Los Angeles Lakers head coach Byron Scott told reporters on Wednesday that he was not going to hold Kobe Bryant accountable for his poor shot selection and horrific shooting percentages on those shots. Scott did say, however, that he is going to begin to hold the Lakers' younger players accountable for defensive mistakes.
"I told them today, 'my patience has run thin.'" Scott said, as reported by NBCLA's Shahan Ahmed. "Defensively, if you're not doing the things that I need you to do, if you're not getting back in transition, if we say that we're going to 'red' on pick-and-roll, which means we're going to trap, if you don't do that, then I'm just going to start taking guys out because they got to start getting it."
Scott being frustrated by the innumerable lapses of a Lakers' defense currently ranked 28th out of 30 NBA teams is understandable. But when you play Brandon Bass at center or Kobe Bryant and Lou Williams at all, a certain amount of defensive errors are a guarantee. Those were not the players Scott mentioned by name when talking about the Lakers' mistakes (again via NBCLA):
"First play of the game they run, Jordan goes under (the screen), and that's not our game plan," Scott continued. "Like I told them, that's a lack of focus. Things like that are the things that are really, really hurting us. D'Angelo did the same thing in the fourth quarter."
Calling out second-year Jordan Clarkson and rookie D'Angelo Russell by name sent a clear message that none of the young players have a pass. If the no. 2 pick and the Lakers' most consistent young player got called out for mistakes by name, Scott in effect singled out two of his young leaders as prime candidates for benching.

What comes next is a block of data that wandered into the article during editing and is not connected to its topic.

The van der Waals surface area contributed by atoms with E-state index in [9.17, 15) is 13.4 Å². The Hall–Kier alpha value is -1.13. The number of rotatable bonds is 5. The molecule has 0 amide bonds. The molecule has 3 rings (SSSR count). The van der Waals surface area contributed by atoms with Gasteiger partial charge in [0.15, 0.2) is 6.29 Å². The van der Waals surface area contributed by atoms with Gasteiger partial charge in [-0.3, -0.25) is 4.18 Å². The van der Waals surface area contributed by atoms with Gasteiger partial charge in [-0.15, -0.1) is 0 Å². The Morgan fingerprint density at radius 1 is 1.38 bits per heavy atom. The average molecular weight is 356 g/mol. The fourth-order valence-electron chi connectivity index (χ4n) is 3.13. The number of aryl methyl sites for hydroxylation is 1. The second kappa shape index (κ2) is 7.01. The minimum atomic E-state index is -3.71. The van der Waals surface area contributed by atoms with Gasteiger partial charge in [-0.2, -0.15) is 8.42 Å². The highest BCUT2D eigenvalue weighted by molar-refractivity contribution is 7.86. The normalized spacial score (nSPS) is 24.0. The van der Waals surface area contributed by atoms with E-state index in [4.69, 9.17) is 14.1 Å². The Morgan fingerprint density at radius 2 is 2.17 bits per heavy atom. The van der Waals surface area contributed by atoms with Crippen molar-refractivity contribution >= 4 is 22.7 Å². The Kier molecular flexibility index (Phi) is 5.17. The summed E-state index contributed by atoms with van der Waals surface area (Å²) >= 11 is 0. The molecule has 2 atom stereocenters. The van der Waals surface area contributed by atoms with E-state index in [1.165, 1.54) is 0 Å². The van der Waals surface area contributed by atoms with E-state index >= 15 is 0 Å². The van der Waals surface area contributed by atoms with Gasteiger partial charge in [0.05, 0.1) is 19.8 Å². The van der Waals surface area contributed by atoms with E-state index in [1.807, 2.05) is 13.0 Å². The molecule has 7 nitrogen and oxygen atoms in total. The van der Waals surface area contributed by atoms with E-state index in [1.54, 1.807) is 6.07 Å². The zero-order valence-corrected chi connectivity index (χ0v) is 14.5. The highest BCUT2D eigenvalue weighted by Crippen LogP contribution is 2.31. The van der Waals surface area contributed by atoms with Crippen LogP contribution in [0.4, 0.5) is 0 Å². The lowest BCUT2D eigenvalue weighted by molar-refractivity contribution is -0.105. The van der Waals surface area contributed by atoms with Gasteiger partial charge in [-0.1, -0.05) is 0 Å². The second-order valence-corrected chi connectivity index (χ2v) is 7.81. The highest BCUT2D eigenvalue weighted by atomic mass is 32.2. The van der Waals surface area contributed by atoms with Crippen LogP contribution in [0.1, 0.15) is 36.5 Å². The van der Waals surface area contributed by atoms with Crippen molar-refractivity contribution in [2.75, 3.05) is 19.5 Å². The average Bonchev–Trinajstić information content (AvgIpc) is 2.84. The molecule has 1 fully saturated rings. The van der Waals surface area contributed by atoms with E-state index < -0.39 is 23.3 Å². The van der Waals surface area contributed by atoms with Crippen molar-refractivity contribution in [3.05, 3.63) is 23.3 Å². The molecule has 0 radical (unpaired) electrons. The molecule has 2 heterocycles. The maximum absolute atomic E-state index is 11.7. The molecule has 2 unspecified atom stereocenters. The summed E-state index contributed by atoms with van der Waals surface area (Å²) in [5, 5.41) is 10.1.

"I think guys are maybe getting a little too comfortable," he said. "They got to be held a little bit more accountable for their actions out there. Like I said, I've been lenient because they are young and they're learning, but it's that time that you got to start getting it."
Scott also threatened to bench the team's younger players if he did not see defensive improvements earlier this season, so perhaps this is just his way of trying to motivate the team, and to be fair, Scott is not wrong in his assessment that Jordan Clarkson and D'Angelo Russell have not been great on defense.
But as with his giving Kobe a free pass on offense, Scott is walking a precarious line by not holding him or any of the other veteran players accountable for their defensive mistakes while singling out the team's younger players by name in the media. Scott already cited that his team has "trust issues," and it is hard to see how these comments will help solve them.